The reason why football appeals to so many is because it is a sport that does not recognise class division. Football was a peasant's sport, and in England, football's spiritual birthplace, the upper classes looked down on those who played the sport. Cricket was the noble sport. Played and watched primarily by the high society group, it wasn't until the mid-20th century that cricket finally became mainstream through India, which is why the Indian subcontinent never really measured up to world standards in football, focusing instead on cricket.
Football is a contact sport that appeals to the animal instincts and raw emotions of the fans. Not a single seat is left empty during a World Cup match. It makes us all feel like heroes once the game is won. Some “civilised” people say football is “too violent”. That's because football Connects. Defending the team we support is an honour that we do not take lightly. It may lead to cursing and fist fights, but it will not be resolved until we get our points through or someone gives up. It's part of the football experience.
Cricket lovers will whine about how Bangladeshis make a huge fuss about the World Cup when Bangladesh is nowhere near to even reaching the qualifying stage for the tournament. They probably won't play in the next 20 years either. We'd like to say to those people: doesn't the same thing happen for India-Pakistan matches? The country is now divided between Argentina and Brazil, and people will go to any lengths to declare their team the next champions. At least in this battle, no one will be waving a Pakistani flag, for fear of getting shot. Feelings of animosity tend to stay raw after only 39 years of independence.
Bottom line, cricket is fun to play and watch occasionally, but compared to football, it sucks. Saying more will be a waste of time, because we know which sport is more favoured among the teenagers. And since teenagers make up more than half the population, football wins every time.
By Shaer Duita Fish Reaz and Alvi Ahemd
The Undomestic Goddess
Whether you're chasing deadlines, cramming for exams, or running around doing all the paperwork for your visa application, this much is true: city life has a way of turning you into a slave to the clock. Be it traffic jams stretching your commute time, or power-cuts limiting the amount of hours you get Internet to work on, life has become a race. So what happens if you suddenly decide to stop running?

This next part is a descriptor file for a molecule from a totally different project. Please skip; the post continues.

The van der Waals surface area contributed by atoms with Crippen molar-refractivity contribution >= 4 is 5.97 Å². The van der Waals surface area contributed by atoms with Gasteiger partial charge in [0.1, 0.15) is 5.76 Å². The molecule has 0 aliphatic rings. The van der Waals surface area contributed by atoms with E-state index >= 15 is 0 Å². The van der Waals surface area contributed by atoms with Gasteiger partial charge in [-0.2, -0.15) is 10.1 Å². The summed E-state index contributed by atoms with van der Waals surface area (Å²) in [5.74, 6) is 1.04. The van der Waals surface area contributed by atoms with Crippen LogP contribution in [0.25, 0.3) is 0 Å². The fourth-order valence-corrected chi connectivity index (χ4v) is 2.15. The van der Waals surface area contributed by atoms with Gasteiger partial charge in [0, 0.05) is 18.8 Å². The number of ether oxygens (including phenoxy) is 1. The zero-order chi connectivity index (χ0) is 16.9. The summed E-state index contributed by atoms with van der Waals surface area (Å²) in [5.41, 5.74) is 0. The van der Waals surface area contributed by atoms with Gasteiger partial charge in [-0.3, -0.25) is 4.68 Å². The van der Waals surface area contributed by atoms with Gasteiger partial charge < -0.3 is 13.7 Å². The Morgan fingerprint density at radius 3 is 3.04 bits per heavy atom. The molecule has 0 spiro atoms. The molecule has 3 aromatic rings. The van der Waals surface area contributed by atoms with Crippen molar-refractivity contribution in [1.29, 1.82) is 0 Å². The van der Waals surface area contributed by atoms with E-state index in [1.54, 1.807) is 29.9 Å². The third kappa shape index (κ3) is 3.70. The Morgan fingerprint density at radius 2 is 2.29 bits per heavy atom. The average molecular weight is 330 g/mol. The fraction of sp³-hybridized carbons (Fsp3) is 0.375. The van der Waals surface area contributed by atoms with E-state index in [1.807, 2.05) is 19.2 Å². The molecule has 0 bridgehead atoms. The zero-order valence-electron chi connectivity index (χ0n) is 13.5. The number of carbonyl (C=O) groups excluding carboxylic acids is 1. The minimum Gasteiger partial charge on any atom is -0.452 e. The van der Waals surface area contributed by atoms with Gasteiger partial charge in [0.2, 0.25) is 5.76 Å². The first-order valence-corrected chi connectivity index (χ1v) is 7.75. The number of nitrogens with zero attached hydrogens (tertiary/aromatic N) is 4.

Samantha Sweeting, a smart, successful, and highly stressed-out young attorney, has that decision taken out of her hands in Sophie Kinsella's 'The Undomestic Goddess”. Samantha, math genius and legal eagle in a family of well-known lawyers, eats, breathes and lives work at a high-profile law firm. This of course, leaves her no time for real life, and such unimportant issues such as domestic skills. When a simple filing error loses the company millions, her dreams of making partner are shattered as she is not only disqualified for the post, but fired from her job. In a daze, she walks out of her office and starts wandering around aimlessly, until she finds herself in the middle of the countryside. Stepping into the nearest house to try and make a phone call, she is mistaken for an applicant for the post of a housekeeper, and the home-owners decide to hire her. Figuring that she needs to lay low until the bad press dies down, she accepts. There's only one catch: she doesn't know the first thing about housework.
Hilarity ensues as Samantha delegates her grey cells towards keeping her employers fooled, while she tries, belatedly, to learn how to cook, clean, and most importantly, to relax. When she befriends the hunky gardener Nathaniel, and his wise and talented mother, things become at once easier, and she starts to fall in love with more than just her new life. Since good things never last, her old life comes calling, and Samantha is forced to choose: stay or go? To find out, read the book!
Sophie Kinsella, already well-known for her humour and comic timing, surprises readers of the popular 'Shopaholic' series with an intelligent and resourceful protagonist. She reverses her 'ditzy girl gets the handsome hotshot' formula, which might require one to suspend disbelief, and also tick off the staunch feminist, but the real message of the book may well be 'Relax! Life is beautiful'. Either way, this is a fluffy, feel good read, and perfect to unwind with after a month of exams.
By Sabrina F Ahmad